Another studio actor who proved to be a problem for Jack Warner was George Raft.cite book|last=Thomas|first=Bob|title=Clown Prince of Hollywood: The Antic Life and Times of Jack L. Warner|publisher=McGraw-Hill|date=1990|pages=123 125|isbn=0-070-64259-1] Warner had signed Raft to a studio contract in 1939, hoping he could fill in as a substitute star in the studio's gangster picturs when either Robinson or Cagney were on suspension.cite book|last=Thomas|first=Bob|title=Clown Prince of Hollywood: The Antic Life and Times of Jack L. Warner|publisher=McGraw-Hill|date=1990|pages=123 125|isbn=0-070-64259-1] Raft had difficulty working with Humphrey Bogart, and refused to co-star in any film in which Bogart had a part.cite book|last=Thomas|first=Bob|title=Clown Prince of Hollywood: The Antic Life and Times of Jack L. Warner|publisher=McGraw-Hill|date=1990|pages=124|isbn=0-070-64259-1] Eventually, Jack Warner agreed to release Raft from his contract.cite book|last=Thomas|first=Bob|title=Clown Prince of Hollywood: The Antic Life and Times of Jack L. Warner|publisher=McGraw-Hill|date=1990|pages=125|isbn=0-070-64259-1] Following Raft's depature, the studio gave Humphrey Bogart the role of Roy Earl in the 1941 film "High Sierra". Bogart's role in the film helped establish him as one of the studio's top stars;cite book|last=Thomas|first=Bob|title=Clown Prince of Hollywood: The Antic Life and Times of Jack L. Warner|publisher=McGraw-Hill|date=1990|pages=125 126|isbn=0-070-64259-1] following "High Sierra", Bogart was also given a role in John Huston's successful 1941 remake of the studio's 1931 failure, "The Maltese Falcon".cite book|last=Thomas|first=Bob|title=Clown Prince of Hollywood: The Antic Life and Times of Jack L. Warner|publisher=McGraw-Hill|date=1990|pages=126 127|isbn=0-070-64259-1]

1930: Birth of Warner's cartoons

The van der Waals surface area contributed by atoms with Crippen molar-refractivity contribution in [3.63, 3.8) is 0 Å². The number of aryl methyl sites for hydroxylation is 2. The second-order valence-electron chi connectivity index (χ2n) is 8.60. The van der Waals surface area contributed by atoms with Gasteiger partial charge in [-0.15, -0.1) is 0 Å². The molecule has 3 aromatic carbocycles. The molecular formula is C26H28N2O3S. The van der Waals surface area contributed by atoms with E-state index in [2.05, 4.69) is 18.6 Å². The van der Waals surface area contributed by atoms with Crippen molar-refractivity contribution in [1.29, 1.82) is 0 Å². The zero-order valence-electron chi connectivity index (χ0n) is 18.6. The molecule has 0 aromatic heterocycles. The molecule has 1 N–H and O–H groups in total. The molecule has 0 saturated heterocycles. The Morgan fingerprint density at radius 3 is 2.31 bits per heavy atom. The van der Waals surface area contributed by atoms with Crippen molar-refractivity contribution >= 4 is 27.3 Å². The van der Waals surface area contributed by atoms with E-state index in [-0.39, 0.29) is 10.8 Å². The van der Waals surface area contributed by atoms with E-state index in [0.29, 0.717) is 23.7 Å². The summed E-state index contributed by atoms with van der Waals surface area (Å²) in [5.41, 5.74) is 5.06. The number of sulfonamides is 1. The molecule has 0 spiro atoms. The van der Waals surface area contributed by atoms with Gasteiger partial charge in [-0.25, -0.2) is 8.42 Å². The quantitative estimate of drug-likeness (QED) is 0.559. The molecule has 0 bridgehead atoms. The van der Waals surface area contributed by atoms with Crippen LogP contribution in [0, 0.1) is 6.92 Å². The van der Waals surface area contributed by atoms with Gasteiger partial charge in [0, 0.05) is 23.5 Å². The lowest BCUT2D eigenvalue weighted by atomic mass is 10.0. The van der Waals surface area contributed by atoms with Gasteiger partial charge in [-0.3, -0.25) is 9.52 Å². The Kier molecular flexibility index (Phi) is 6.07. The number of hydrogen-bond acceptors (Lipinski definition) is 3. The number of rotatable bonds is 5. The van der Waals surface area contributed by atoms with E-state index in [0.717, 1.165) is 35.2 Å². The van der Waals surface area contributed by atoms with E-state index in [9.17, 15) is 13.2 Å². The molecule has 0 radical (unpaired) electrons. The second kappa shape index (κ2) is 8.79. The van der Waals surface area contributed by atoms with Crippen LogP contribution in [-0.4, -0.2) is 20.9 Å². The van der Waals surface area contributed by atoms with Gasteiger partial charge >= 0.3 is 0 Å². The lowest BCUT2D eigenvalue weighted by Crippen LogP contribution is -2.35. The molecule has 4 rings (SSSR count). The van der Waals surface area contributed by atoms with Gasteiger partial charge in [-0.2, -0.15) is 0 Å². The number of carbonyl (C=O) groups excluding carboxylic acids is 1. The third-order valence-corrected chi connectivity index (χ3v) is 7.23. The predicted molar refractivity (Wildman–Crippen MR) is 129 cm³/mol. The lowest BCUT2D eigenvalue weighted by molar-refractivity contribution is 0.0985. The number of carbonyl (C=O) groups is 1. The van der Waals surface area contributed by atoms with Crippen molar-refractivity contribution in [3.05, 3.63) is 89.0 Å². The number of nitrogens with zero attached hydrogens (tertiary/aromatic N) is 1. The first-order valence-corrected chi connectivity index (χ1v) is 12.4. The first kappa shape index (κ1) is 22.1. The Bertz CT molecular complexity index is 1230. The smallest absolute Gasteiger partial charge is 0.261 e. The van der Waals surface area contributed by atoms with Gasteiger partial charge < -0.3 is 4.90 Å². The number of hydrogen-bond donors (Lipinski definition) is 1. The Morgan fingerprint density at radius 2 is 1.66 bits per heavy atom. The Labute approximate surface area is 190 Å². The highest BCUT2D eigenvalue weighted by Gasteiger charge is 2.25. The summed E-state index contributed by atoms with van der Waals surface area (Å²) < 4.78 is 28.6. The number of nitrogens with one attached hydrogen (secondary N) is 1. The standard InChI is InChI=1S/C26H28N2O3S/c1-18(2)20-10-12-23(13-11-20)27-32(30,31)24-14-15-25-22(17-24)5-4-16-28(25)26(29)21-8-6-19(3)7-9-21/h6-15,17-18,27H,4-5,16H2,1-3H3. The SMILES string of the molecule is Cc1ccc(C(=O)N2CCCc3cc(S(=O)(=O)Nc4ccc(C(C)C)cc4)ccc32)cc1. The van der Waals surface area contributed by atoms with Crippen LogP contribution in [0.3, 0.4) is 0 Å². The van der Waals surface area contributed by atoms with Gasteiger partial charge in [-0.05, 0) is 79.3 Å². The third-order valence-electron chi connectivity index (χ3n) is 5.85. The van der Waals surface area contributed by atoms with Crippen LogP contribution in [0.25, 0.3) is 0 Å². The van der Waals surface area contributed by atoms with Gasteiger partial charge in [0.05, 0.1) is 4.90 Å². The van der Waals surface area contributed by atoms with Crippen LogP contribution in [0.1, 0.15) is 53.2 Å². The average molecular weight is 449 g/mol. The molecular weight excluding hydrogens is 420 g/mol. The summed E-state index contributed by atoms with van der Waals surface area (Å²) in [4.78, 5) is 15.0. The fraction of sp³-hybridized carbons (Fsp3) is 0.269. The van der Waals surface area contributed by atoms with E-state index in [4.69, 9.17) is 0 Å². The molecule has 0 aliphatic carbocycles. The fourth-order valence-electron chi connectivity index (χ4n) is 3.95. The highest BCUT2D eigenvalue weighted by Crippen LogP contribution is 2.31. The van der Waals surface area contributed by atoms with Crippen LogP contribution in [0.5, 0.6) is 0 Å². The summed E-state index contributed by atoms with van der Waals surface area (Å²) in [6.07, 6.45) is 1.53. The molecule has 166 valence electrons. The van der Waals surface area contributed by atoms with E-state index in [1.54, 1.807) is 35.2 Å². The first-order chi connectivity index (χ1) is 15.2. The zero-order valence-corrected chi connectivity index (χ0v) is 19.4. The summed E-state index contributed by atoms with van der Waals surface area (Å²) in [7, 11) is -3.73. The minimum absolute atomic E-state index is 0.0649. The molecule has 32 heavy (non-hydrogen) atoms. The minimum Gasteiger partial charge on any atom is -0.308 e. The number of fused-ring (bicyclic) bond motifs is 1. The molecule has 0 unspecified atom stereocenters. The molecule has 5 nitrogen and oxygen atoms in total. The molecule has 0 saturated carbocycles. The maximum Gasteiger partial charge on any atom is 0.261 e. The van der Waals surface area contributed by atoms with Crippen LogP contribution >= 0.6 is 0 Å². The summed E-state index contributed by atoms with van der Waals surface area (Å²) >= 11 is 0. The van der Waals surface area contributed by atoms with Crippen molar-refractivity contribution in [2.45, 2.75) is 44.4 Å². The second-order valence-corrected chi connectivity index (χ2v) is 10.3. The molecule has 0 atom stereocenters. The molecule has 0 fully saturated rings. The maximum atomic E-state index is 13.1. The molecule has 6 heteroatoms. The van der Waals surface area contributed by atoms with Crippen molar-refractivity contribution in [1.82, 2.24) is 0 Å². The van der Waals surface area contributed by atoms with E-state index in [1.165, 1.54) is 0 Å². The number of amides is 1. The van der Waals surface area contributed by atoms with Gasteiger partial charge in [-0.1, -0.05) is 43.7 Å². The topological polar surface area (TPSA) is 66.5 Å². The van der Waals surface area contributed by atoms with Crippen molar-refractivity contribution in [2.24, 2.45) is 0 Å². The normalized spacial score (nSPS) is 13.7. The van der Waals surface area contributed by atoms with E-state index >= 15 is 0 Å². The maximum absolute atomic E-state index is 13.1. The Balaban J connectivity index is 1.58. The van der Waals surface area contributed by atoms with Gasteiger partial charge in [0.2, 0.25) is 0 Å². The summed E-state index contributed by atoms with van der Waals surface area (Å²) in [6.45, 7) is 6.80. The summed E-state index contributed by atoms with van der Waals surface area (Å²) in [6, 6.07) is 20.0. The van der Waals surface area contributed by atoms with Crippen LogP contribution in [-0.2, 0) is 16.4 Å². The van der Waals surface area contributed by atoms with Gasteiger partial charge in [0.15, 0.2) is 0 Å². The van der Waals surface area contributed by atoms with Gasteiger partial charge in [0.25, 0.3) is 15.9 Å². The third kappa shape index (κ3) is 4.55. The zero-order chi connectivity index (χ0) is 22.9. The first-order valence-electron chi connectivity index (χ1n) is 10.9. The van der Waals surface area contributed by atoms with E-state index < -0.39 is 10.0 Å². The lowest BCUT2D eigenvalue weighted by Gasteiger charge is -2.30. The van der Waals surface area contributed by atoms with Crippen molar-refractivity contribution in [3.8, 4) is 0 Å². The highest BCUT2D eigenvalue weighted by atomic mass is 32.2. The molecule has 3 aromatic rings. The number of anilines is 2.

Warner's cartoon unit had its roots in the independent Harman and Ising studio. From 1930 to 1933, Disney alumni Hugh Harman and Rudolf Ising produced a series of musical cartoons for Leon Schlesinger, who sold the shorts to Warner. Harman and Ising introduced their character Bosko in the first "Looney Tunes" cartoon, "Sinkin' in the Bathtub", and created a sister series, "Merrie Melodies", in 1931.Sperling, Millner, and Warner (1998), p. 187.]

Harman and Ising broke away from Schlesinger in 1933 due to a contractual dispute, taking Bosko with them. As a result, Schlesinger started his own studio, Leon Schlesinger Productions, which continued with the "Merrie Melodies" while starting production on "Looney Tunes" starring Buddy, a Bosko clone. By the end of the decade, a new Schlesinger production team, including directors Friz Freleng, Tex Avery, Robert Clampett and Chuck Jones was formed. Schlesinger's staff developed a fast-paced, irreverent style that made their cartoons immensely popular world-wide.

In 1936, Avery directing a string of cartoons, staring Porky Pig, which established the character as the studio's first bona fide star.Barrier, Michael (1999). Pg. 329-333.] In addition to Porky Pig, Warner Bros. cartoon characters Daffy Duck(who debuted in the 1937 short "Porky's Duck Hunt") and Bugs Bunny (who debuted in the 1940 short "A Wild Hare") also achieved star power. [cite web|url = http://www.milechai.com/product2/children_books/porky-pig-and-the-small-dog.html |title = Porky Pig and Small Dog - Looney Tunes All Hebrew - 800-830-8660 |accessdate = 2008-07-09] By 1942, the Schlesinger studio had surpassed Walt Disney Studios as the most successful producer of animated shorts in the United States. [" [http://www.animationusa.com/resources/aboutwb.html Warner Bros. Studio biography] ". "AnimationUSA.com". Retrieved June 17, 2007.]

Jack Warner eventually bought Schlesinger's cartoon unit in 1944, and in subsequent decades characters such as Bugs Bunny, Daffy Duck, Tweety Bird, and Porky Pig became central to the company's image. Bugs in particular remains a mascot to Warner Bros.' various divisions and Six Flags (which Time Warner previously owned). The studio's 1947 cartoon "Tweetie Pie" was a phenomenal success, and the duo, Sylvester & Tweety, were together in all of their future cartoons with star power as a result.Sperling, Millner, and Warner (1998), p. 187-188.]

World War II

Prior to the United States entering World War II, Harry Warner produced the successful anti-German film The Life of Emile ZolaSperling, Millner, and Warner (1998), p. 225] After that, Harry supervised the production of several more anti-German films, including "Confessions of a Nazi Spy" (1939),Sperling, Millner, and Warner (1998), p. 233] "The Sea Hawk" (which mirrored King Phillip II as an equivalent to Hitler),Sperling, Millner, and Warner (1998), p. 247] "Sergeant York",Sperling, Millner, and Warner (1998), p. 246] and "You're In The Army Now".Sperling, Millner, and Warner (1998), p. 247] After the United States officially entered World War II after the bombing of Pearl Harbor, Harry Warner decided to focus on producing war films.Sperling, Millner, and Warner (1998), p. 240] Also, one-fourth of the studio's employees, including Jack Warner and his son Jack Jr., were drafted.